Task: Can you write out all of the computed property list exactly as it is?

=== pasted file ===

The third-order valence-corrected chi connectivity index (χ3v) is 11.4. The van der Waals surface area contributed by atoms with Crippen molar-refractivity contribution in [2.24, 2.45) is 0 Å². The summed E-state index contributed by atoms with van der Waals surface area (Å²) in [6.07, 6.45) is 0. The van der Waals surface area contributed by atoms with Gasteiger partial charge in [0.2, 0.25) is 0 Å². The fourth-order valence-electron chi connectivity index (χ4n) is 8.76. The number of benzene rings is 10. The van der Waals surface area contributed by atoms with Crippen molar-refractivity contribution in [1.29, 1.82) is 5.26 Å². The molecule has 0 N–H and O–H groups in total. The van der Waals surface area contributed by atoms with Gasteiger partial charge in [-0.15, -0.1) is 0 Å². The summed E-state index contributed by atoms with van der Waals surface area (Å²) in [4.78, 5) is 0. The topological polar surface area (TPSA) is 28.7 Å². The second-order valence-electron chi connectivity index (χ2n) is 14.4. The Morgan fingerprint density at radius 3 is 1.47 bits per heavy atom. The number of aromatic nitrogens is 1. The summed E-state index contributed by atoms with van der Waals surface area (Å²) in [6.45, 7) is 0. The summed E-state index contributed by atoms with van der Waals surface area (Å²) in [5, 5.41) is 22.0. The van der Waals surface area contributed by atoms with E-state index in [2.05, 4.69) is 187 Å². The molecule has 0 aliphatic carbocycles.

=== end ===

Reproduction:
The third-order valence-corrected chi connectivity index (χ3v) is 11.4. The van der Waals surface area contributed by atoms with Crippen molar-refractivity contribution in [2.24, 2.45) is 0 Å². The summed E-state index contributed by atoms with van der Waals surface area (Å²) in [6.07, 6.45) is 0. The van der Waals surface area contributed by atoms with Gasteiger partial charge in [0.2, 0.25) is 0 Å². The fourth-order valence-electron chi connectivity index (χ4n) is 8.76. The number of benzene rings is 10. The van der Waals surface area contributed by atoms with Crippen molar-refractivity contribution in [1.29, 1.82) is 5.26 Å². The molecule has 0 N–H and O–H groups in total. The van der Waals surface area contributed by atoms with Gasteiger partial charge in [-0.15, -0.1) is 0 Å². The summed E-state index contributed by atoms with van der Waals surface area (Å²) in [4.78, 5) is 0. The topological polar surface area (TPSA) is 28.7 Å². The second-order valence-electron chi connectivity index (χ2n) is 14.4. The Morgan fingerprint density at radius 3 is 1.47 bits per heavy atom. The number of aromatic nitrogens is 1. The summed E-state index contributed by atoms with van der Waals surface area (Å²) in [6.45, 7) is 0. The summed E-state index contributed by atoms with van der Waals surface area (Å²) in [5, 5.41) is 22.0. The van der Waals surface area contributed by atoms with E-state index in [2.05, 4.69) is 187 Å². The molecule has 0 aliphatic carbocycles.